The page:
Interested in starting your own entrepreneurial journey in personal development but unsure what to expect? Then read up on our interview with Susan Fowler, Founder of Mojo Moments, located in Poway, CA, USA.

What's your business, and who are your customers?

Mojo Moments is a global consulting and training community of channel partners providing scientifically sound and field-tested solutions, products, and services to transform leaders and organizations. We develop learning journeys to teach leaders at all levels how to develop the psychological sense that promotes optimal motivation, human flourishing, and exceptional performance.

Our ever-expanding network includes partners in the U.S., Canada, Romania, Poland, Russia, The Netherlands, Israel, Australia, China, Thailand, and Malaysia.

Tell us about yourself

Almost 45 years ago, this meat-loving carnivore became a strict vegetarian overnight. Family and friends were amazed, asking about my discipline and willpower. Even I was surprised by my response: I haven't needed discipline or willpower. I just stopped eating meat. Intrigued, I began my search to understand the motivation behind my transformation. Why was I able to change my behavior by becoming a vegetarian but struggle to lose weight, stop a habit, or start a new one?

My quest led me to the extraordinary research community led by Dr. Edward Deci and Dr. Richard Ryan, the fathers of intrinsic motivation and Self-Determination Theory. My books, based on the practical application of their research, are bestsellers, translated into 14 languages.

Over the past two decades, I've had the privilege of refining the application of motivation science worldwide and in Fortune 50 companies to small organizations in almost every industry. The Spectrum of Motivation model and our framework for teaching motivation as a skill improve the quality of life and work for thousands through our product line and global partner network.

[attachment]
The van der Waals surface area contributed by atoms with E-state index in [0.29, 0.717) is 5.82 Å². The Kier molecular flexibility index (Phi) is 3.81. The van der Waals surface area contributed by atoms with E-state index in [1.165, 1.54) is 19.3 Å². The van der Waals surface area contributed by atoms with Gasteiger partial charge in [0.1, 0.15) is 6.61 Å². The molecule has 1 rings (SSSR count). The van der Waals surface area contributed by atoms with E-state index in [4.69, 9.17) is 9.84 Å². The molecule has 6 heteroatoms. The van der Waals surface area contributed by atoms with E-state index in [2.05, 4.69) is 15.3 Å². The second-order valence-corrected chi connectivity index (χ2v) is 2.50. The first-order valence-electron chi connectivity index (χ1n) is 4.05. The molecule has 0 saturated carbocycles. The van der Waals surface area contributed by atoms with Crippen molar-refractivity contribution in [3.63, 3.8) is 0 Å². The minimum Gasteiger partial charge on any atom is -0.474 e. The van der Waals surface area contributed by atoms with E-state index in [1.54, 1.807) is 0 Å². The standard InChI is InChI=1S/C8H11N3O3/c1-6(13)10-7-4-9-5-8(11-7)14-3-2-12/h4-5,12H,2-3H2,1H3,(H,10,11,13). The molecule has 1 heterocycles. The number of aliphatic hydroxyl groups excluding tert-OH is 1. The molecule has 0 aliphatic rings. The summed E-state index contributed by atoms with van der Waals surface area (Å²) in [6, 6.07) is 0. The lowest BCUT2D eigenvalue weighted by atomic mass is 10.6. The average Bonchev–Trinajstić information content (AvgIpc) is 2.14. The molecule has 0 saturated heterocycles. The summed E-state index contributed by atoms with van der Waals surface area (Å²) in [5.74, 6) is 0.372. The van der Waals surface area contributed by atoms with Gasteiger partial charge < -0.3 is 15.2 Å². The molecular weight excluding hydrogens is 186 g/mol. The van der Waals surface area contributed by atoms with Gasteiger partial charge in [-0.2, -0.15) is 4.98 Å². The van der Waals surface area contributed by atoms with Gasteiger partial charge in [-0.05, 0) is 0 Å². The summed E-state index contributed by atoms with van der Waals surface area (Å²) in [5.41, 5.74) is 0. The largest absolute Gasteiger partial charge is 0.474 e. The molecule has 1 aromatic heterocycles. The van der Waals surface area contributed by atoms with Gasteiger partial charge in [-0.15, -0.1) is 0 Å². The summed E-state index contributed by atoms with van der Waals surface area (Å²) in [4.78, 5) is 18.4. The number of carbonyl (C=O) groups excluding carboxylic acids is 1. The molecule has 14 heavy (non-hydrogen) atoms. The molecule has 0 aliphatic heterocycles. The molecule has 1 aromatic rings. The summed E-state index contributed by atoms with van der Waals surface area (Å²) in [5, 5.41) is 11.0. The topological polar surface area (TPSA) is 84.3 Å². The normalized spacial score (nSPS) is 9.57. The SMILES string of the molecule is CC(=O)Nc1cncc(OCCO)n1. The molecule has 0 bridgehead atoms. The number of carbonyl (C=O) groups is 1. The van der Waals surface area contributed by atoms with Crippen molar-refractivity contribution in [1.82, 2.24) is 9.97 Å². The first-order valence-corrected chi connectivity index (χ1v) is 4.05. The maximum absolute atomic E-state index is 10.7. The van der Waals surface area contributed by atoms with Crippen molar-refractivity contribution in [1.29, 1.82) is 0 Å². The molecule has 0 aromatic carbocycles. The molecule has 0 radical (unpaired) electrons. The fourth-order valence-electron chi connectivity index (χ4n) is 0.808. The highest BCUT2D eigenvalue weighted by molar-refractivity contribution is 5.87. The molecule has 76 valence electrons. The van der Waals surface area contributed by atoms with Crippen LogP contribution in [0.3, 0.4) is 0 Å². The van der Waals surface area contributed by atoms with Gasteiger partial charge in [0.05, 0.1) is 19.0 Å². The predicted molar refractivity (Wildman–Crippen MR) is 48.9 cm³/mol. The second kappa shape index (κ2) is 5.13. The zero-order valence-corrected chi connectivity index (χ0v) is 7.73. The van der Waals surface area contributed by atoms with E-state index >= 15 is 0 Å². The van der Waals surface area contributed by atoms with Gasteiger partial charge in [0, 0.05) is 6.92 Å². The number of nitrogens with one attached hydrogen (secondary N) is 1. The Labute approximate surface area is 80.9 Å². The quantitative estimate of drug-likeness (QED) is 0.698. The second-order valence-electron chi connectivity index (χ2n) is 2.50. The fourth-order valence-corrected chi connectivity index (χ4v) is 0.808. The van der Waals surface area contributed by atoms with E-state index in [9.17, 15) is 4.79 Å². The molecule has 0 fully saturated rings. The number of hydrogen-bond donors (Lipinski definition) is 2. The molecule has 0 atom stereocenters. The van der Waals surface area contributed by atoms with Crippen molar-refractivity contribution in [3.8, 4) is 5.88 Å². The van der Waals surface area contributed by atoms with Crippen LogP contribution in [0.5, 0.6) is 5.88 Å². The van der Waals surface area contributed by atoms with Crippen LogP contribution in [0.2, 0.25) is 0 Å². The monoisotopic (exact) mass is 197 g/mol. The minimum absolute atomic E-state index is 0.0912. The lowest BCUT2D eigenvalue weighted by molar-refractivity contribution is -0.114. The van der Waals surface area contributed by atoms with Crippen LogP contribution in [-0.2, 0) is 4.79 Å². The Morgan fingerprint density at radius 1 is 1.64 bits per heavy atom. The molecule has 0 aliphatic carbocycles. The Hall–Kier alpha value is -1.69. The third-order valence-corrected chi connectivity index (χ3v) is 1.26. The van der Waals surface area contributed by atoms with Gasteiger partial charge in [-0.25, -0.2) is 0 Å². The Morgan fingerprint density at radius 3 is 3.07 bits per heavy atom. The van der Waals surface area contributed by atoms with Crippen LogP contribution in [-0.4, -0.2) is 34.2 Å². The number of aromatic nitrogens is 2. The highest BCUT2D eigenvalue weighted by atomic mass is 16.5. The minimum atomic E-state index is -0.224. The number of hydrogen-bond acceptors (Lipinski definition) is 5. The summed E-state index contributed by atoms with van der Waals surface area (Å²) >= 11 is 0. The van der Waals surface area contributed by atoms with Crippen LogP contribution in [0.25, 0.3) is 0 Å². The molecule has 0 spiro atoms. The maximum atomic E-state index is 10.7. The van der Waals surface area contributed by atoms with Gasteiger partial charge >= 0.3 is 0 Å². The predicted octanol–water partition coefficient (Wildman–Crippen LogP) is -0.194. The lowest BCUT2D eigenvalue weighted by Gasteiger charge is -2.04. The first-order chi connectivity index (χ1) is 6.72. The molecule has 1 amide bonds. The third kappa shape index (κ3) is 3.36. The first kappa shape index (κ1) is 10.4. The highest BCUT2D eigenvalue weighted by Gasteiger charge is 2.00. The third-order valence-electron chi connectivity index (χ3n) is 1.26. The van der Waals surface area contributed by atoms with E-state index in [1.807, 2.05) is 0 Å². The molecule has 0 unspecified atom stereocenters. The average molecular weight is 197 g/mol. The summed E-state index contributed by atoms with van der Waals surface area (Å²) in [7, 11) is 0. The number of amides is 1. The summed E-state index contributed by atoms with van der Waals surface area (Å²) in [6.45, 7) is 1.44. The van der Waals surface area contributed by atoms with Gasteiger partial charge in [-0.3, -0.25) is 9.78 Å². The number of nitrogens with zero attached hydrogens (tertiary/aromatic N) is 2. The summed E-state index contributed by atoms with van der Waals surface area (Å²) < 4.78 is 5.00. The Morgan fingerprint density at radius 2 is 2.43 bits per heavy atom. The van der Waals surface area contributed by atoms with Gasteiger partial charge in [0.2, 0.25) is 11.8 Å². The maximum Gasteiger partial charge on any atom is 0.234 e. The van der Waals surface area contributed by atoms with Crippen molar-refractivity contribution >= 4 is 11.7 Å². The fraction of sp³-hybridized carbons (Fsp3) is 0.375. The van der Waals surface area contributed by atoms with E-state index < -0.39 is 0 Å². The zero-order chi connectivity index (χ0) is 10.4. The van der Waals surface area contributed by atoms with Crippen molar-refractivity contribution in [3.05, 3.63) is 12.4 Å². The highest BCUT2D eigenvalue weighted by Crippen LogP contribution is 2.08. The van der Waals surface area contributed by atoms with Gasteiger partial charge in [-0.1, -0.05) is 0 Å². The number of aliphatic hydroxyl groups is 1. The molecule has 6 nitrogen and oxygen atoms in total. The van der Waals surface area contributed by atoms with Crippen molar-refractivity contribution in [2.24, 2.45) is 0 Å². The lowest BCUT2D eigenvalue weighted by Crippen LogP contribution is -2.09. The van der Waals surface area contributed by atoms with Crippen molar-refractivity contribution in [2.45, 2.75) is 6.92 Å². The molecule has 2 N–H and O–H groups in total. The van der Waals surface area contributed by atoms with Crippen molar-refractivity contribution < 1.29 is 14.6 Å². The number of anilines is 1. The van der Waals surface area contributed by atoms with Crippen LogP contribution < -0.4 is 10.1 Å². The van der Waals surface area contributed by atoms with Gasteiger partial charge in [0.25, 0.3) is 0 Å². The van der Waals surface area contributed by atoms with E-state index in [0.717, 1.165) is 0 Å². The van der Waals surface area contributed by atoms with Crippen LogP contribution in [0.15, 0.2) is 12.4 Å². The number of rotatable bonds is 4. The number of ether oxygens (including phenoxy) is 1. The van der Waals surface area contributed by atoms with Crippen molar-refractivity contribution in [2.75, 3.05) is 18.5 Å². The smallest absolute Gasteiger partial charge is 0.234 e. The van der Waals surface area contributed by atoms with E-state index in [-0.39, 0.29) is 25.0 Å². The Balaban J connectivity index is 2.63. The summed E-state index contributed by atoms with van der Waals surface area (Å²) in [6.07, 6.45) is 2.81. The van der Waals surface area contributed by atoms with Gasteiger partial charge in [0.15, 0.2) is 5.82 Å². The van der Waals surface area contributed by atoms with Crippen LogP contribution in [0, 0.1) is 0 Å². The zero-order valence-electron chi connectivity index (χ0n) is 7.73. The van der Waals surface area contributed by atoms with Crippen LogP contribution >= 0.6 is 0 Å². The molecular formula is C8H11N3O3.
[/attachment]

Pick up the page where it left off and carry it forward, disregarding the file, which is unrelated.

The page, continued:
What's your biggest accomplishment as a business owner?

If the old adage is true that like attracts, I'm enormously humbled by the leadership team drawn to serve the Mojo Moments' mission. We hail from four countries and five time zones. We bring a variety of strengths and perspectives but are all dedicated to teaching leaders and individuals how to achieve sustainable high performance while flourishing. I am thrilled with our international perspective because we teach universal truths about human nature and motivation.

What's one of the hardest things that come with being a business owner?

A fellow business owner shared the moment he realized he was an entrepreneur. Within one 24-hour period, he'd experienced the high of knowing his company would set the world on fire and the absolute panic of realizing he had the responsibility for the livelihoods of people who had risked everything to join him. I must indeed be an entrepreneur because I experience that dichotomy of optimism for the meaningful work we do and genuine concern for not failing the people who left good jobs to join our mission.

What are the top tips you'd give to anyone looking to start, run and grow a business today?

  1. If good people are willing to take a risk to be part of something they deem meaningful and valuable, take the risk to embrace them. At the end of the day, people are not your greatest asset. They are your company.
  2. Remember that all of us are smarter than one of us. I get emotional when our team comes together to tug at problems, explore possibilities, make decisions, and come to creative solutions that I would never have come to alone.
  3. Focus on building an infrastructure that supports a solid go-to-market strategy that scales as you grow. Don't think, 'well, we'll deal with all that organizational stuff when we're bigger.' You won't get bigger without initially thinking about workflow, roles and responsibilities, and financial issues. If you do manage a sudden growth spurt, the chaos and opportunity loss is greater for not having planned in advance. It's not the fun stuff, but it empowers the fun stuff!

Is there anything else you'd like to share?

I started my business at 70 years old. I never intended to be an entrepreneur—in fact, I actively dismissed the possibilities. But when people approached me to go into business because they wanted to promote my work, I realized we could build something together. My "exit strategy" is to give my company to my partners so they can build on my work's legacy but, more significantly, create their own.

Where can people find you and your business?


If you like what you've read here and have your own story as a solo or small business entrepreneur that you'd like to share, then please answer these interview questions. We'd love to feature your journey on these pages.

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